LEFT: 71 year-old woman with painless jaundice. Computerized tomography showed dilation of biliary and pancreatic ducts; the head of the pancreas had a prominent appearance. Endoscopy revealed nodular deformity in the periampullary duodenum; the ampulla itself (arrow) was grossly normal. Biopsies of the duodenal mucosa revealed invasive adenocarcinoma, which was most likely of pancreatic origin.
RIGHT: 76 year-old woman who had been found to have a large duodenal polyp three years previously; at that time biopsies were consistent with a benign adenoma without dysplasia, and she was advised to return for complete polypectomy. She was lost to follow-up for three years. Repeat endoscopy revealed enlargement of the polyp, although the gross appearance was still benign. The lesion was resected endoscopically, but there was a small focus of adenocarcinoma within 4 mm of the margin.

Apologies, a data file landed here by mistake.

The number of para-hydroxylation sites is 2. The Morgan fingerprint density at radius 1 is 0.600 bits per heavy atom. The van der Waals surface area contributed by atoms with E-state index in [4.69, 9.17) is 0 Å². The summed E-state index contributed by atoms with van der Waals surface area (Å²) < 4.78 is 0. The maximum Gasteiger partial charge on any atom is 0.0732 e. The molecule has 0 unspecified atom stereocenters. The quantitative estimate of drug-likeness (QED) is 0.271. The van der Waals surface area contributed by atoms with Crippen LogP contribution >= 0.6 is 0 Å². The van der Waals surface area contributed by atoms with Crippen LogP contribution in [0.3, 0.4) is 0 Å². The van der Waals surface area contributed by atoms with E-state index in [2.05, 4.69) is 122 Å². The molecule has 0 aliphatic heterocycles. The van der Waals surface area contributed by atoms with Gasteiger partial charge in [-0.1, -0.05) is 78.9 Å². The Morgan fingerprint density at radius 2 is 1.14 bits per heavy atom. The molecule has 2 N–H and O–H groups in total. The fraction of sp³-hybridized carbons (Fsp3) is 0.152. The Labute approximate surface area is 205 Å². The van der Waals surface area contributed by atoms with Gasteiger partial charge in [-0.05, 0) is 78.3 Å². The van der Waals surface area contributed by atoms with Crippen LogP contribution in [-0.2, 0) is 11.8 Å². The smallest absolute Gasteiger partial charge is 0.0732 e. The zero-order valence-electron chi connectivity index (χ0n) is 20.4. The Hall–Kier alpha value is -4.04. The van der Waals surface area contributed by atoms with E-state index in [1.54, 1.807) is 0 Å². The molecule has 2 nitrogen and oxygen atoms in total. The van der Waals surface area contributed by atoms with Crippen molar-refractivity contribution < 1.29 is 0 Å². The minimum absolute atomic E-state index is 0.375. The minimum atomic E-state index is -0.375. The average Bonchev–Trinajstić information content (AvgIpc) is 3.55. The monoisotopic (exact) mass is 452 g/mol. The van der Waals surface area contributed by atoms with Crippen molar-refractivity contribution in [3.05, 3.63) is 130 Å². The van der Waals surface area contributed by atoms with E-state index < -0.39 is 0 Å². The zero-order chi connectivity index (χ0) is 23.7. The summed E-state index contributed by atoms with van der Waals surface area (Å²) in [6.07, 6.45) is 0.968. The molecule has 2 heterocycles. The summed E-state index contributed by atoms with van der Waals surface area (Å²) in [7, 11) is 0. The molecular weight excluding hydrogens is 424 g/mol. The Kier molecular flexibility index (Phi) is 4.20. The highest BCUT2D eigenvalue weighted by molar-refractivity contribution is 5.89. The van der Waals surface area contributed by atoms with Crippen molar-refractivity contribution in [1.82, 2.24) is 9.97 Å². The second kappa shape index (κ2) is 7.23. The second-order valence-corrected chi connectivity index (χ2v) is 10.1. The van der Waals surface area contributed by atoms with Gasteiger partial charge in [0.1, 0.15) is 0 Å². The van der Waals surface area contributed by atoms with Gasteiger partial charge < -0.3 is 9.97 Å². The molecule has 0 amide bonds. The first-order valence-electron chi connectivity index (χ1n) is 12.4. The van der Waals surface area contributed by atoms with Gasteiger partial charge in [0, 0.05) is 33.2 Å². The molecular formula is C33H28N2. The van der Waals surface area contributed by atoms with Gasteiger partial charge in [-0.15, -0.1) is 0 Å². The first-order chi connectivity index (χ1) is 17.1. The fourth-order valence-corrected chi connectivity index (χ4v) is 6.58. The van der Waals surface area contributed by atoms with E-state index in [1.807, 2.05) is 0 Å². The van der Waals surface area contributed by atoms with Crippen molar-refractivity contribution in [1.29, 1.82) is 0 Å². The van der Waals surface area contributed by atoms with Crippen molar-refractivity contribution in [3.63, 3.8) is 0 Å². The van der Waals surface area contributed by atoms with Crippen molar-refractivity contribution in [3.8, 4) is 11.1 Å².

69 year-old woman with vomiting and weight loss. Endoscopy demonstrated raised mucosa causing partial duodenal obstruction, and entrapment of food. Biopsies were suspicious for malignancy, but not diagnostic. Histological examination of the surgically resected specimen were consistent with duodenal adenocarcinoma. There was no pancreatic involvement.
57 year-old woman undergoing endoscopy for evaluation of abdominal pain was found to have a mass in the descending duodenum. Biopsies were consistent with adenocarcinoma of small intestinal origin.
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